This is a joint roundtable event with BRISMES (British Society for Middle Eastern Studies).
The Critical Studies on Terrorism sub-discipline was created as a critical response to narratives of the Global War on Terror, to interrogate the ‘productions and constructions of terrorism’ and the violence that is perpetrated to counter it. In light of the current state and non-state violence, occurring in Gaza/Israel, we want to re-open this conversation and reflect on the discursive power of the category ‘terrorism’ and the violence it permits in response to it. Following the recent attack by Hamas, a proscribed terrorist organisation in several countries, unprecedented levels of state violence have been legitimised and justified - violence which the UN has warned runs the risk of constituting acts of ethnic cleansing. Internationally, a broad use of the term ‘terrorism’ is being used to curtail freedoms of speech, expressions of solidarity and the right to protest, confirming previous warnings by the UN Special Rapporteur on Counter Terrorism and Human Rights. This roundtable discussion brings together scholars at this important moment for a conversation on the different framings of terrorism that permeate national and international discussion on Gaza and Israel.
Lisa Stampnitzky is a lecturer in politics at the University of Sheffield, where her research analyses how understandings of state and non-state violence are politically, socially, and historically constructed. Her award-winning first book, Disciplining Terror: How Experts Invented “Terrorism”, was published by Cambridge University Press in 2013. Her current book project, How Torture Became Speakable, aims to explain the emergence of open acknowledgement and justifications of practices that violate human rights norms in the post-9/11 “war on terror.”
Somdeep Sen, Coloniality and the Permissibility of National Struggles
Somdeep is an Associate Professor at Roskilde University in Denmark and author of Decolonizing Palestine: Hamas between the Anticolonial and the Postcolonial (Cornell University Press, 2020). He is also the co-author of The Palestinian Authority in the West Bank: The Theatrics of Woeful Statecraft (Routledge, 2019) and the co-editor of Globalizing Collateral Language: From 9/11 to Endless War (University of Georgia Press, 2021). Alongside scholarly outlets, his writings have appeared in The Washington Post, Al Jazeera English, Foreign Policy, The Huffington Post, Open Democracy, Jacobin, and The London Review of Books.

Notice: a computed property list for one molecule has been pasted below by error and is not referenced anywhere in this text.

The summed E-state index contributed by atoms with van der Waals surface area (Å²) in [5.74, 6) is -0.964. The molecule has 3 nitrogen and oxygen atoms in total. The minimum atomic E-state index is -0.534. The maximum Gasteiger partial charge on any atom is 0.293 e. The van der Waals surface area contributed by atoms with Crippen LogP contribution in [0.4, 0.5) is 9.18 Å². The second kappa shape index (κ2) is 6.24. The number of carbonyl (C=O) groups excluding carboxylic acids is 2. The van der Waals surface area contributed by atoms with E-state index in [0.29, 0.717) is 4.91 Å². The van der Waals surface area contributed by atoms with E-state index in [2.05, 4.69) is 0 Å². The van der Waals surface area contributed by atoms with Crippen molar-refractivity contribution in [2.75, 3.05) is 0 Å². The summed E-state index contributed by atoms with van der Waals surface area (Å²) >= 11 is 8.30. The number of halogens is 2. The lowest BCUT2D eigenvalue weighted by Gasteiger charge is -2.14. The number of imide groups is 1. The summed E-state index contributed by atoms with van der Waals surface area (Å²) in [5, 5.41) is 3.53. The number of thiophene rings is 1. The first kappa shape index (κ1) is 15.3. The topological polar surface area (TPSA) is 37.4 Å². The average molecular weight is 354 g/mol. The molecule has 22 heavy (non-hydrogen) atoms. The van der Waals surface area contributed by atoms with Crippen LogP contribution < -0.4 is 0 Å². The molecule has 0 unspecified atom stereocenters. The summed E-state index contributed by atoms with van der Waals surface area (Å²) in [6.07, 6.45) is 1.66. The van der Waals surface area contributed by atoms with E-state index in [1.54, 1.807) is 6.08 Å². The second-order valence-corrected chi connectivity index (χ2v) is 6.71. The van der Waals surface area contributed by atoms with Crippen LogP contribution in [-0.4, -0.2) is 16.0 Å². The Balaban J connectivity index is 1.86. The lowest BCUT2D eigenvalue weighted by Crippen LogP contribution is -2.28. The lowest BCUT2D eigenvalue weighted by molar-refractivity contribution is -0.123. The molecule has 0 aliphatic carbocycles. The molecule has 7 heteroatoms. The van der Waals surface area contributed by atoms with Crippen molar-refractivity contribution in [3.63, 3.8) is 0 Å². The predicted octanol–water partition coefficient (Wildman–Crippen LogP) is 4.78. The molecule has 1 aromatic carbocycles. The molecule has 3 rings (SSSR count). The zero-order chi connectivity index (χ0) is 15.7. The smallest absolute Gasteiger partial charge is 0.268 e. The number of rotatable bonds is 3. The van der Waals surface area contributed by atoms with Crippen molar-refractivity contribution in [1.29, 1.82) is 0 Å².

C. Heike Schotten (she/her) is a Professor of Political Science and affiliated faculty in Women’s, Gender, and Sexuality Studies at the University of Massachusetts Boston. Her research interests lie at the various and unlikely intersections of queer theory and Nietzsche Studies, which ground a wide array of publications focusing, most recently, on the theoretical presuppositions animating Right-wing ideologies, including but not limited to settler colonialism, anti-queerness, neoconservatism, “terrorism” policy and the “War on Terror”, anti-Muslim racism, Zionism, and trans-exclusionary feminism. She is the author of Queer Terror: Life, Death, and Desire in the Settler Colony (Columbia UP, 2018).
Sophie Haspeslagh, Terrorism and the Permissibility of Negotiations
Sophie is a lecturer in International Relations in the Department of War Studies at King’s College London. She focuses on the impact of counterterrorism on conflict resolution and the transition of armed actors away from violence. Her latest book, Proscribing Peace: How listing armed groups as terrorists hurts negotiations (Manchester University Press 2021) explores the effects of proscription on mediation and peace processes.
Dr Layla Aitlhadj, Prevent as a tool for suppressing pro-Palestinian activism
Layla is the Director and Senior Caseworker at Prevent Watch, a community-led initiative which has supported individuals affected by the Prevent programme in over 600 cases. Layla has led this support, litigation and advocacy work. She has published extensively on the British government’s counter-extremism policy Prevent Duty, ensuring the voices of those impacted are heard. Layla's experience of Prevent was crucial in her most recent role as the co-author of the People's Review of Prevent, an alternative to the widely boycotted official review of the policy.
Akram Salhab is a PhD student in politics at Queen Mary University of London, focusing on Palestinian history, sovereignty and anticolonialism.
Registration will close two hours before the event begins.